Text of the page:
Hey, it’s Flaubert time! LET’S DO THIS, Y’ALL. Spoilers as usual.
Have I read this before: Long, long ago, yes. This was probably the second or third book I read off of my original list, so that was likely in 7th or (at latest) 8th grade.
Review: This book is a lot sadder than I remember it being. Maybe because back in 7th grade I had basically zero concept of what a relationship really was (apart from wanting one with a certain someone, but WE WON’T GET INTO THAT) and what it meant to be in one. But this book is basically all about how miserable it can be to be in a relationship that you don’t want but can’t seem to find a way out of. Flaubert does a really excellent job of portraying the misery of Emma Bovary and how desperate she is to really try and find happiness in a relationship—whether that relationship is with her husband or not. I certainly didn’t remember the poison-induced suicide, though.
Also, I know this was written during a totally different time than today and social standards are a bit different, especially for women, but my mind was basically screaming “YOU PEOPLE NEED COMMUNICATION SKILLS” the entire time.
Favorite part: Lots of good quotes in this book, mostly about how much it sucks being unable to find happiness in a relationship.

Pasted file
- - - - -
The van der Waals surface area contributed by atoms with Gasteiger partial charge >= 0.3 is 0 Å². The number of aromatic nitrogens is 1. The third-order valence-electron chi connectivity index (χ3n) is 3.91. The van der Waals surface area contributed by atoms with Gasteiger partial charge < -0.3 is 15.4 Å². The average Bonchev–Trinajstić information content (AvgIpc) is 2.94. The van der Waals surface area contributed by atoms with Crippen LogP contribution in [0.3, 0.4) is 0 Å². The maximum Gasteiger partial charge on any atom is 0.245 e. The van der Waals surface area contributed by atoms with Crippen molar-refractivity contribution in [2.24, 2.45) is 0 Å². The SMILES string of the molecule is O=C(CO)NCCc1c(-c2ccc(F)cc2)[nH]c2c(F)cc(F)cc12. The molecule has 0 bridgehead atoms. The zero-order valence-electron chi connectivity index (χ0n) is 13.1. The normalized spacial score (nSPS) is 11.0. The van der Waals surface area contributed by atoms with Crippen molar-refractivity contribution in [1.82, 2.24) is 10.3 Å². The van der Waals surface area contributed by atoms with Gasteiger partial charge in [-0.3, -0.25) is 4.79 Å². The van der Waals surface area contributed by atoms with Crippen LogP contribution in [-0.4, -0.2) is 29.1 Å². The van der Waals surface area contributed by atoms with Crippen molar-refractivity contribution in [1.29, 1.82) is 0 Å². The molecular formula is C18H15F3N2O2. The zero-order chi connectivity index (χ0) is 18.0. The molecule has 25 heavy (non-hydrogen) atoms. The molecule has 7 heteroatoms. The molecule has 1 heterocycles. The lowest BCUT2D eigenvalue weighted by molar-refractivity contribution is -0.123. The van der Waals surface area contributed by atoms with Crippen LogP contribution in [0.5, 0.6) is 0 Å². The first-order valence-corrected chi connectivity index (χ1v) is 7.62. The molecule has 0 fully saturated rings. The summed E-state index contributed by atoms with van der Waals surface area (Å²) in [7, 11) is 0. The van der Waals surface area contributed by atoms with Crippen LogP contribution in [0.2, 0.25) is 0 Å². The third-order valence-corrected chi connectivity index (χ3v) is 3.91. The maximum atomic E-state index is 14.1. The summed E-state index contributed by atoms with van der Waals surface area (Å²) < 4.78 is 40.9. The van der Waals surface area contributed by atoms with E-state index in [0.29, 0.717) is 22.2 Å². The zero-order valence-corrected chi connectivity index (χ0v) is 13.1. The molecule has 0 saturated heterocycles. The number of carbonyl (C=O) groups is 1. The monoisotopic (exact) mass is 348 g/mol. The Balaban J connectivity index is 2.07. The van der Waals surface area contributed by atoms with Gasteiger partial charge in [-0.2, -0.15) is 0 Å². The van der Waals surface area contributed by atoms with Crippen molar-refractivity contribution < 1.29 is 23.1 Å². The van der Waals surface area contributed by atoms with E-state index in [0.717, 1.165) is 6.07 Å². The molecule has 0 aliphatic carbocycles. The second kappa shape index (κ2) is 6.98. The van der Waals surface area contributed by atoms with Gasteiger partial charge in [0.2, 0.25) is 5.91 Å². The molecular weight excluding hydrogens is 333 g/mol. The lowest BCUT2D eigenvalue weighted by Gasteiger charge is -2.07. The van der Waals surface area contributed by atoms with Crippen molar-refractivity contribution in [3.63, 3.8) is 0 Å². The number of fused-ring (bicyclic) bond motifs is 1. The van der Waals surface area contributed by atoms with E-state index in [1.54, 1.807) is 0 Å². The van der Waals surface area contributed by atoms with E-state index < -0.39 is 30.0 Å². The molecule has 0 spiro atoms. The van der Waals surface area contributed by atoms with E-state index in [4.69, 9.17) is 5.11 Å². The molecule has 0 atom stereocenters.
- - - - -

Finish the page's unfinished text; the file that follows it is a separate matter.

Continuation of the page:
- Before the wedding, she had believed herself in love. But not having obtained the happiness that should have resulted from that love, she now fancied that she must have been mistaken.
- As their [Emma and Charles, her husband] outward familiarities grew, she began to be inwardly detached, to hold herself more aloof from him.
- And all the time, deep within her, she was waiting for something to happen. … She had no idea what that chance would be, what wind would waft it to her, where it would set her ashore…But every morning when she woke she hoped to find it there. She listened to every sound, started out of bed, and was surprised when nothing came. Then at sunset, sadder every day, she longed for the morrow.
- (During her affair with Leon) They began to talk more of things indifferent to their love. … She would look forward to a profound happiness at next meeting, then have to admit that she felt nothing remarkable.